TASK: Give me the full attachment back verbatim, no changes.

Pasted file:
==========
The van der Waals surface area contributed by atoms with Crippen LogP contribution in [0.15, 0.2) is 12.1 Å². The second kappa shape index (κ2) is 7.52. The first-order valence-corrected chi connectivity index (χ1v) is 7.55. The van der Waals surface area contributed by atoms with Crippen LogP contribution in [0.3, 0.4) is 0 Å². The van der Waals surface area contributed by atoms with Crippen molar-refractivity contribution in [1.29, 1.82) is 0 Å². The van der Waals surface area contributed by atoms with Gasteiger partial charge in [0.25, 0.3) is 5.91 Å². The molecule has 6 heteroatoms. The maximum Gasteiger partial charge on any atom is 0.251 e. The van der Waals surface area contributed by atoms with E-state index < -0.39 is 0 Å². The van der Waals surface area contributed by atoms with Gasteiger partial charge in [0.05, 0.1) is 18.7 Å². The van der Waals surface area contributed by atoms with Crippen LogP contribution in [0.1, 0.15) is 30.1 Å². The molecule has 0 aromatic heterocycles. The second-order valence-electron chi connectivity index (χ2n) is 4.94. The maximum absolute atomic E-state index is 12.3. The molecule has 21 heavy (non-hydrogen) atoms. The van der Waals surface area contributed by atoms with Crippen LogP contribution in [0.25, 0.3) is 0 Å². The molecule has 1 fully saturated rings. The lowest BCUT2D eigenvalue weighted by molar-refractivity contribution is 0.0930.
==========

The van der Waals surface area contributed by atoms with Crippen LogP contribution in [0.15, 0.2) is 12.1 Å². The second kappa shape index (κ2) is 7.52. The first-order valence-corrected chi connectivity index (χ1v) is 7.55. The van der Waals surface area contributed by atoms with Crippen LogP contribution in [0.3, 0.4) is 0 Å². The van der Waals surface area contributed by atoms with Crippen molar-refractivity contribution in [1.29, 1.82) is 0 Å². The van der Waals surface area contributed by atoms with Gasteiger partial charge in [0.25, 0.3) is 5.91 Å². The molecule has 6 heteroatoms. The maximum Gasteiger partial charge on any atom is 0.251 e. The van der Waals surface area contributed by atoms with E-state index < -0.39 is 0 Å². The van der Waals surface area contributed by atoms with Gasteiger partial charge in [0.05, 0.1) is 18.7 Å². The van der Waals surface area contributed by atoms with Crippen LogP contribution in [0.1, 0.15) is 30.1 Å². The molecule has 0 aromatic heterocycles. The second-order valence-electron chi connectivity index (χ2n) is 4.94. The maximum absolute atomic E-state index is 12.3. The molecule has 21 heavy (non-hydrogen) atoms. The van der Waals surface area contributed by atoms with Crippen LogP contribution in [0.25, 0.3) is 0 Å². The molecule has 1 fully saturated rings. The lowest BCUT2D eigenvalue weighted by molar-refractivity contribution is 0.0930.